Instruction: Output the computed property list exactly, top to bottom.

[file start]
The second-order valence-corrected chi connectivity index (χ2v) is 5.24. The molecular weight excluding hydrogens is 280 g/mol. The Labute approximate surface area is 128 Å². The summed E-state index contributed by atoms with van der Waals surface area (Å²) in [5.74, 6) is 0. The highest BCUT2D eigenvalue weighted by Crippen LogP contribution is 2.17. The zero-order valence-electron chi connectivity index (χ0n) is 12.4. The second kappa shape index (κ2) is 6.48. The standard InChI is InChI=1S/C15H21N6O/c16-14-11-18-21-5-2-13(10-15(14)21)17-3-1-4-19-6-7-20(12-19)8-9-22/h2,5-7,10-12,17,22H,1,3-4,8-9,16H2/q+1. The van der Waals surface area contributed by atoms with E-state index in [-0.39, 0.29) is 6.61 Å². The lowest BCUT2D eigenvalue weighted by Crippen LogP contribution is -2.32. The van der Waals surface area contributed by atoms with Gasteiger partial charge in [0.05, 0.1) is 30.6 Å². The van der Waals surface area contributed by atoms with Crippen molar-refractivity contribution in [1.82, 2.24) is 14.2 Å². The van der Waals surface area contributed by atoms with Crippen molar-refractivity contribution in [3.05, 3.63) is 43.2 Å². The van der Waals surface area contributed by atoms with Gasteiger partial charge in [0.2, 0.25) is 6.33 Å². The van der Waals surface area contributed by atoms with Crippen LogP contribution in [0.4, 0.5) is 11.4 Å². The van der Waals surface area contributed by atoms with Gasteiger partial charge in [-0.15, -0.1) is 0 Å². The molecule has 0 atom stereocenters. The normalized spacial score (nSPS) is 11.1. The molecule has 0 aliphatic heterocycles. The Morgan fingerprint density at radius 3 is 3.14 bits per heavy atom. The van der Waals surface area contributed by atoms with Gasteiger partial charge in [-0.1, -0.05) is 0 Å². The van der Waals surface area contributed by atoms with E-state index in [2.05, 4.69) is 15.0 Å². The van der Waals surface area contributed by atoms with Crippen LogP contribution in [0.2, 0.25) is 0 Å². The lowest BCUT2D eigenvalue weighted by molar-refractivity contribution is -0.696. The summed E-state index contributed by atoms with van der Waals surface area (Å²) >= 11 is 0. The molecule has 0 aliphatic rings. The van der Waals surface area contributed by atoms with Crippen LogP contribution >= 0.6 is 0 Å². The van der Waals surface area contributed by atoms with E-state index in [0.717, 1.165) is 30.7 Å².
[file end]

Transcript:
The second-order valence-corrected chi connectivity index (χ2v) is 5.24. The molecular weight excluding hydrogens is 280 g/mol. The Labute approximate surface area is 128 Å². The summed E-state index contributed by atoms with van der Waals surface area (Å²) in [5.74, 6) is 0. The highest BCUT2D eigenvalue weighted by Crippen LogP contribution is 2.17. The zero-order valence-electron chi connectivity index (χ0n) is 12.4. The second kappa shape index (κ2) is 6.48. The standard InChI is InChI=1S/C15H21N6O/c16-14-11-18-21-5-2-13(10-15(14)21)17-3-1-4-19-6-7-20(12-19)8-9-22/h2,5-7,10-12,17,22H,1,3-4,8-9,16H2/q+1. The van der Waals surface area contributed by atoms with E-state index in [-0.39, 0.29) is 6.61 Å². The lowest BCUT2D eigenvalue weighted by Crippen LogP contribution is -2.32. The van der Waals surface area contributed by atoms with Gasteiger partial charge in [0.05, 0.1) is 30.6 Å². The van der Waals surface area contributed by atoms with Crippen molar-refractivity contribution in [1.82, 2.24) is 14.2 Å². The van der Waals surface area contributed by atoms with Crippen molar-refractivity contribution in [3.05, 3.63) is 43.2 Å². The van der Waals surface area contributed by atoms with Gasteiger partial charge in [0.2, 0.25) is 6.33 Å². The van der Waals surface area contributed by atoms with Crippen LogP contribution in [0.4, 0.5) is 11.4 Å². The van der Waals surface area contributed by atoms with Gasteiger partial charge in [-0.15, -0.1) is 0 Å². The molecule has 0 atom stereocenters. The normalized spacial score (nSPS) is 11.1. The molecule has 0 aliphatic heterocycles. The Morgan fingerprint density at radius 3 is 3.14 bits per heavy atom. The van der Waals surface area contributed by atoms with Gasteiger partial charge in [-0.1, -0.05) is 0 Å². The van der Waals surface area contributed by atoms with E-state index in [2.05, 4.69) is 15.0 Å². The van der Waals surface area contributed by atoms with Crippen LogP contribution in [0.2, 0.25) is 0 Å². The lowest BCUT2D eigenvalue weighted by molar-refractivity contribution is -0.696. The summed E-state index contributed by atoms with van der Waals surface area (Å²) >= 11 is 0. The molecule has 0 aliphatic rings. The van der Waals surface area contributed by atoms with Crippen LogP contribution >= 0.6 is 0 Å². The van der Waals surface area contributed by atoms with E-state index in [0.717, 1.165) is 30.7 Å².